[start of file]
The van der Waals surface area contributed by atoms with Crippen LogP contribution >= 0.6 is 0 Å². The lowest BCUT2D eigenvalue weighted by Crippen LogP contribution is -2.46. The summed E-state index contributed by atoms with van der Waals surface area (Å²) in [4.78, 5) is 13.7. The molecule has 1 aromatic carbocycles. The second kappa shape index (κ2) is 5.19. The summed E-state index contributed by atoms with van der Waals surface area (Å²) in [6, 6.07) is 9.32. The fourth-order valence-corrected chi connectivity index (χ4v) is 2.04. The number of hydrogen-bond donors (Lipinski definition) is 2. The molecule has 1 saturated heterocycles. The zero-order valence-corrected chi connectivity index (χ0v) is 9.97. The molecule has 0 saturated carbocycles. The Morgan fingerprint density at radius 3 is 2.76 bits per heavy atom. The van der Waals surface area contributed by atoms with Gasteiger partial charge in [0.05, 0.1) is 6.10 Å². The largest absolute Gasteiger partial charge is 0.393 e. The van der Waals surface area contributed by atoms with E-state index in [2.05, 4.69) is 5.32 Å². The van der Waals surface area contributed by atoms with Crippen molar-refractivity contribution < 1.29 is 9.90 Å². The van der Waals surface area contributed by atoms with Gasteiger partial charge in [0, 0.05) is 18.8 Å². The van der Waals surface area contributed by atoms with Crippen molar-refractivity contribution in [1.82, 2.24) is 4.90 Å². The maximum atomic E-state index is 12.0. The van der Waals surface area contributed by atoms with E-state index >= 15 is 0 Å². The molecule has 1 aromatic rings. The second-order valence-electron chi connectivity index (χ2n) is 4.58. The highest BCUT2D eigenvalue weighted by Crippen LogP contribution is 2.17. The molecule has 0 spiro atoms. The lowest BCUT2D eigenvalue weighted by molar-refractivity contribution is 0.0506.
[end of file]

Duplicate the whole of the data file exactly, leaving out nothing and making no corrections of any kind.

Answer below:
The van der Waals surface area contributed by atoms with Crippen LogP contribution >= 0.6 is 0 Å². The lowest BCUT2D eigenvalue weighted by Crippen LogP contribution is -2.46. The summed E-state index contributed by atoms with van der Waals surface area (Å²) in [4.78, 5) is 13.7. The molecule has 1 aromatic carbocycles. The second kappa shape index (κ2) is 5.19. The summed E-state index contributed by atoms with van der Waals surface area (Å²) in [6, 6.07) is 9.32. The fourth-order valence-corrected chi connectivity index (χ4v) is 2.04. The number of hydrogen-bond donors (Lipinski definition) is 2. The molecule has 1 saturated heterocycles. The zero-order valence-corrected chi connectivity index (χ0v) is 9.97. The molecule has 0 saturated carbocycles. The Morgan fingerprint density at radius 3 is 2.76 bits per heavy atom. The van der Waals surface area contributed by atoms with Gasteiger partial charge in [0.05, 0.1) is 6.10 Å². The largest absolute Gasteiger partial charge is 0.393 e. The van der Waals surface area contributed by atoms with E-state index in [2.05, 4.69) is 5.32 Å². The van der Waals surface area contributed by atoms with Crippen molar-refractivity contribution < 1.29 is 9.90 Å². The van der Waals surface area contributed by atoms with Gasteiger partial charge in [0, 0.05) is 18.8 Å². The van der Waals surface area contributed by atoms with Crippen molar-refractivity contribution in [1.82, 2.24) is 4.90 Å². The maximum atomic E-state index is 12.0. The van der Waals surface area contributed by atoms with E-state index >= 15 is 0 Å². The molecule has 1 aromatic rings. The second-order valence-electron chi connectivity index (χ2n) is 4.58. The highest BCUT2D eigenvalue weighted by Crippen LogP contribution is 2.17. The molecule has 0 spiro atoms. The lowest BCUT2D eigenvalue weighted by molar-refractivity contribution is 0.0506.